Articles on this Page
- 11/27/14--02:23: _Clive James: It's a...
- 11/27/14--10:15: _Magna Carta story i...
- 11/28/14--01:46: _Was Shakespeare gay...
- 11/28/14--03:00: _Philip Pullman: Wil...
- 11/28/14--04:17: _How well do you kno...
- 11/28/14--08:27: _Time is running out...
- 11/29/14--00:00: _Writers pick the be...
- 11/29/14--16:05: _Grocery rhymes: how...
- 11/29/14--17:14: _Mark Strand, former...
- 12/01/14--02:06: _Poem of the week: C...
- 12/01/14--02:20: _Snow by Walter de l...
- 12/01/14--09:30: _PJ Harvey to publis...
- 12/02/14--00:00: _World Book Night ad...
- 12/02/14--23:59: _Celebrities, do you...
- 12/03/14--08:25: _Jon Stallworthy obi...
- 12/04/14--03:15: _The best poetry boo...
- 12/04/14--03:26: _Do good characters ...
- 12/05/14--07:00: _Poster poems: bees
- 12/06/14--11:41: _'I can't breathe': ...
- 12/06/14--16:04: _War poet Isaac Rose...
- 11/27/14--02:23: Clive James: It's awkward I'm still alive
- 11/27/14--10:15: Magna Carta story illuminated by discovery of medieval poem
- 11/28/14--01:46: Was Shakespeare gay, and does it matter? | John Sutherland
- 11/28/14--03:00: Philip Pullman: William Blake and me
- 11/28/14--04:17: How well do you know contemporary Scottish literature? Quiz
- 11/28/14--08:27: Time is running out for campaign to buy William Blake’s home
- 11/29/14--00:00: Writers pick the best books of 2014: part one
- 11/29/14--16:05: Grocery rhymes: how poetry has flourished in supermarket aisles
- 11/29/14--17:14: Mark Strand, former US poet laureate, dies aged 80
- 12/01/14--02:06: Poem of the week: Cat by John Gallas
- 12/01/14--02:20: Snow by Walter de la Mare - video
- 12/01/14--09:30: PJ Harvey to publish first volume of poetry
- 12/02/14--00:00: World Book Night adds poetry to mass giveaway next April
- 12/02/14--23:59: Celebrities, do your worst with verse – just don't call it poetry
- 12/03/14--08:25: Jon Stallworthy obituary
- 12/04/14--03:15: The best poetry books of 2014
- 12/04/14--03:26: Do good characters inevitably make for bad fiction?
- 12/05/14--07:00: Poster poems: bees
- 12/06/14--11:41: 'I can't breathe': young Twitter poet gives new voice to Eric Garner
- Jason Fotso’s poem, Last Words, is a response to the no indictment decision
- The Duke University freshman has also written about Ferguson
- Shot in the chest by Cleveland police – then handcuffed and fined $100
- Opinion: I’m black, British and I just moved to New York. I can’t breathe
Writer and broadcaster, who wrote a poem earlier this year predicting he would be dead by autumn, says he’s embarrassed he is still here
Clive James has lost none of his arch wit or charm, despite his long fight against leukaemia. The writer and broadcaster, who wrote a poem earlier this year predicting he would be dead by autumn, says he’s embarrassed that he is still here.
You’ve raised a very awkward point – I may have put myself in an embarrassing position hereContinue reading...
The Melrose Chronicle, written in Latin almost 800 years ago, is an account of events at Runnymede
A little-known medieval poem written almost 800 years ago by Scottish borders monks was revealed on Thursday as the earliest independent account of one of the single most important events in English history: the sealing of Magna Carta.
Curators at the British Library have been researching all aspects of Magna Carta for an exhibition marking its 800th anniversary next year.Continue reading...
Although not a new question, its re-emergence is germane to the interpretation of his plays, and not just a scholars’ spat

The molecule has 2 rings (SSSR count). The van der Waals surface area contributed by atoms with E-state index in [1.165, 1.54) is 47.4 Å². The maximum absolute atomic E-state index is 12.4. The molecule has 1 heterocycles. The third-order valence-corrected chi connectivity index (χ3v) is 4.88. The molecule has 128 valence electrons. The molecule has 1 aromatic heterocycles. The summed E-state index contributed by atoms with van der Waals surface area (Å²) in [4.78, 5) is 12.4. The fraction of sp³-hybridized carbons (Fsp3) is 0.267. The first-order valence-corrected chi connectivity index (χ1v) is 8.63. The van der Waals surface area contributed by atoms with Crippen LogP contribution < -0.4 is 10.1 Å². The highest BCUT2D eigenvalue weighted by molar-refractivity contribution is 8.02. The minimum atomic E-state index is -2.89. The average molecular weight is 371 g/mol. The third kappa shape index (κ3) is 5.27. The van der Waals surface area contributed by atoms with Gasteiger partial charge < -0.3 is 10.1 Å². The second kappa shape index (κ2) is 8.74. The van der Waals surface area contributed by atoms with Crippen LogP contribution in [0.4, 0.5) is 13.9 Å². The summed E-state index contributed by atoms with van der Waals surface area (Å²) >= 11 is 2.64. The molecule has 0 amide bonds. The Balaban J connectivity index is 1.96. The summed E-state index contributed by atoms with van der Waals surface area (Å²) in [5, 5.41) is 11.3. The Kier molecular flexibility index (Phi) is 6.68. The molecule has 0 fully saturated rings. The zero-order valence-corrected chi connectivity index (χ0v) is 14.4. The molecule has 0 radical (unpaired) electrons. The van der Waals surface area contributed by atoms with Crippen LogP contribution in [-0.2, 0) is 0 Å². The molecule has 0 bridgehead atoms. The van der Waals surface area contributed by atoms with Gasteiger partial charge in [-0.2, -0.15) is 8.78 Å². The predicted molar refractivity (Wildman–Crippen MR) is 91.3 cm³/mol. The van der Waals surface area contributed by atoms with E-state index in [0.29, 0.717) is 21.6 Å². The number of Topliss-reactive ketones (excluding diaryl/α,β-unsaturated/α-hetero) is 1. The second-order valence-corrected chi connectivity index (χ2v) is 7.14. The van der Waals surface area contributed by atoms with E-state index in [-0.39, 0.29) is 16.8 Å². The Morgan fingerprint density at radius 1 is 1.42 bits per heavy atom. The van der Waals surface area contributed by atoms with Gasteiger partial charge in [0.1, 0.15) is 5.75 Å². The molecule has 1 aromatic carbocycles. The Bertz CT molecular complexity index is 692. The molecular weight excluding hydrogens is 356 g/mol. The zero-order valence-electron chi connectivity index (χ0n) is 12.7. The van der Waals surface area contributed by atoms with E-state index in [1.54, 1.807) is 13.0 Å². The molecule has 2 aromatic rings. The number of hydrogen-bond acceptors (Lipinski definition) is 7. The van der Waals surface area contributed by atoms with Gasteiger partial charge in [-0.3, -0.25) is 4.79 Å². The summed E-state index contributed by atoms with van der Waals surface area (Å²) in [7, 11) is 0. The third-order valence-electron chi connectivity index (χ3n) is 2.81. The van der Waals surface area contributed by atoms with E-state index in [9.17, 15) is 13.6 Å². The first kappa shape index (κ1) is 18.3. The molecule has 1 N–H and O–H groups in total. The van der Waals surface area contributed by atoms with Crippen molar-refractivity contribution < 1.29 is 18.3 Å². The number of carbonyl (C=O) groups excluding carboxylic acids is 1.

Shakespeare’s Sonnet 116, Let me not to the marriage of true minds, has of recent years become as popular a recitation at weddings as recitals of Frank Sinatra’s My Way at funerals.
If wide notice is taken of a current spat over what we can read about Shakespeare’s sexuality into the sonnets in the correspondence columns of the Times Literary Supplement, Sonnet 20 may be a future favourite at civil unions. The opening line, to remind you, is A woman’s face with nature’s own hand painted / Hast thou, the master mistress of my passion.Continue reading...
As an exhibition of Blake’s paintings opens in Oxford, Philip Pullman reflects on how his poetry has influenced and intoxicated him for more than 50 years
Sometimes we find a poet, or a painter, or a musician who functions like a key that unlocks a part of ourselves we never knew was there. The experience is not like learning to appreciate something that we once found difficult or rebarbative, as we might conscientiously try to appreciate the worth of The Faerie Queene and decide that yes, on balance, it is full of interesting and admirable things. It’s a more visceral, physical sensation than that, and it comes most powerfully when we’re young. Something awakes that was asleep, doors open that were closed, lights come on in all the windows of a palace inside us, the existence of which we never suspected.
So it was with me in the early 1960s, at the age of 16, with William Blake. I came to Blake through Allen Ginsberg, whose Howl I read half aghast, half intoxicated. I knew who Blake was; I even had an early poem of his by heart (“How Sweet I Roam’d from Field to Field”); I must have come across “The Tyger” in some school anthology. But if Blake could inspire the sort of hellish rapture celebrated and howled about by Ginsberg, then he was the sort of poet I needed to read. Hellish rapture was exactly what I most wanted.
How do you know but ev’ry Birdthat cuts the airy way,
Is an immense world of delight,clos’d by your senses five?
(The Marriage of Heaven and Hell)
A Robin Red breast in a Cage
Puts all Heaven in a Rage.
A dog starv’d at his Master’s Gate
Predicts the ruin of the State.
Each outcry of the hunted Hare
A fibre from the Brain does tear.
The wanton Boy that kills the Fly
Shall feel the Spider’s enmity.
Now I a fourfold vision see
And a fourfold vision is given to me;
Tis fourfold in my supreme delight
And threefold in soft Beulahs night
And twofold Always. May God uskeep
From Single vision and Newtonssleep!
(“Letter to Thomas Butts”)
You might be brilliant on Burns and superb on Scott, but how much do you know about the Caledonian books of recent years? It's Scottish Book Week, so high time you checked Continue reading...
The Blake Society is £400,000 short of the amount needed to turn the Sussex cottage in which the poet penned Jerusalem into an artists’ space, visitors’ centre and memorial
Time is running out to save the Sussex cottage where William Blake wrote of the dark satanic mills and green and pleasant land of England in his most famous poem Jerusalem, with the Blake Society still more than £400,000 short of the total required to buy the house for public use.